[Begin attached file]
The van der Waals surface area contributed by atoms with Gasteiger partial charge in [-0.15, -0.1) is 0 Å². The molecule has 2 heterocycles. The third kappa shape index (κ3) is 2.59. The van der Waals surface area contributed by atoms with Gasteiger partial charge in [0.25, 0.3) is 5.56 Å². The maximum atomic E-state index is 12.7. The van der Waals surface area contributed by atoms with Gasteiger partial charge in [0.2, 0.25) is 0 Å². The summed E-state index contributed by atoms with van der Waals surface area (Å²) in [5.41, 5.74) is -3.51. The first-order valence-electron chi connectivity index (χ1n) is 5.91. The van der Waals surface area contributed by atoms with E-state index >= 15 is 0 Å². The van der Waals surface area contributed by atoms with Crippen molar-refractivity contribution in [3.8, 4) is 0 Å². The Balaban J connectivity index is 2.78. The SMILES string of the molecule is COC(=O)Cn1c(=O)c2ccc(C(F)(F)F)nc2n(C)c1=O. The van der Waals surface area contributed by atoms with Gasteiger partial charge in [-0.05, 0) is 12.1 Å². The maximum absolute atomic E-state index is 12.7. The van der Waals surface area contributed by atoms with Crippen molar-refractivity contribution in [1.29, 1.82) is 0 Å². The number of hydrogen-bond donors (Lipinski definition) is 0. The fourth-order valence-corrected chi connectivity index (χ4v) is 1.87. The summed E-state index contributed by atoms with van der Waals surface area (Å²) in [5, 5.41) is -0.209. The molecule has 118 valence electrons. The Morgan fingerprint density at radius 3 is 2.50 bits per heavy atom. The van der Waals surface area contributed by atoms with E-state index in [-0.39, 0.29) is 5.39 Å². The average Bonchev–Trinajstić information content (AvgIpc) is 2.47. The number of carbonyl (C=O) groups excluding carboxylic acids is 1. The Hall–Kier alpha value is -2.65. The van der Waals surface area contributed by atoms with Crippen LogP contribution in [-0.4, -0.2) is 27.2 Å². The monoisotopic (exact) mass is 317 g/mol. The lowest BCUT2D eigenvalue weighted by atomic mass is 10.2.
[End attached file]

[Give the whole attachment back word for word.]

The van der Waals surface area contributed by atoms with Gasteiger partial charge in [-0.15, -0.1) is 0 Å². The molecule has 2 heterocycles. The third kappa shape index (κ3) is 2.59. The van der Waals surface area contributed by atoms with Gasteiger partial charge in [0.25, 0.3) is 5.56 Å². The maximum atomic E-state index is 12.7. The van der Waals surface area contributed by atoms with Gasteiger partial charge in [0.2, 0.25) is 0 Å². The summed E-state index contributed by atoms with van der Waals surface area (Å²) in [5.41, 5.74) is -3.51. The first-order valence-electron chi connectivity index (χ1n) is 5.91. The van der Waals surface area contributed by atoms with E-state index >= 15 is 0 Å². The van der Waals surface area contributed by atoms with Crippen molar-refractivity contribution in [3.8, 4) is 0 Å². The Balaban J connectivity index is 2.78. The SMILES string of the molecule is COC(=O)Cn1c(=O)c2ccc(C(F)(F)F)nc2n(C)c1=O. The van der Waals surface area contributed by atoms with Gasteiger partial charge in [-0.05, 0) is 12.1 Å². The maximum absolute atomic E-state index is 12.7. The van der Waals surface area contributed by atoms with Crippen molar-refractivity contribution in [1.29, 1.82) is 0 Å². The number of hydrogen-bond donors (Lipinski definition) is 0. The fourth-order valence-corrected chi connectivity index (χ4v) is 1.87. The summed E-state index contributed by atoms with van der Waals surface area (Å²) in [5, 5.41) is -0.209. The molecule has 118 valence electrons. The Morgan fingerprint density at radius 3 is 2.50 bits per heavy atom. The van der Waals surface area contributed by atoms with E-state index in [-0.39, 0.29) is 5.39 Å². The average Bonchev–Trinajstić information content (AvgIpc) is 2.47. The number of carbonyl (C=O) groups excluding carboxylic acids is 1. The Hall–Kier alpha value is -2.65. The van der Waals surface area contributed by atoms with Crippen LogP contribution in [-0.4, -0.2) is 27.2 Å². The monoisotopic (exact) mass is 317 g/mol. The lowest BCUT2D eigenvalue weighted by atomic mass is 10.2.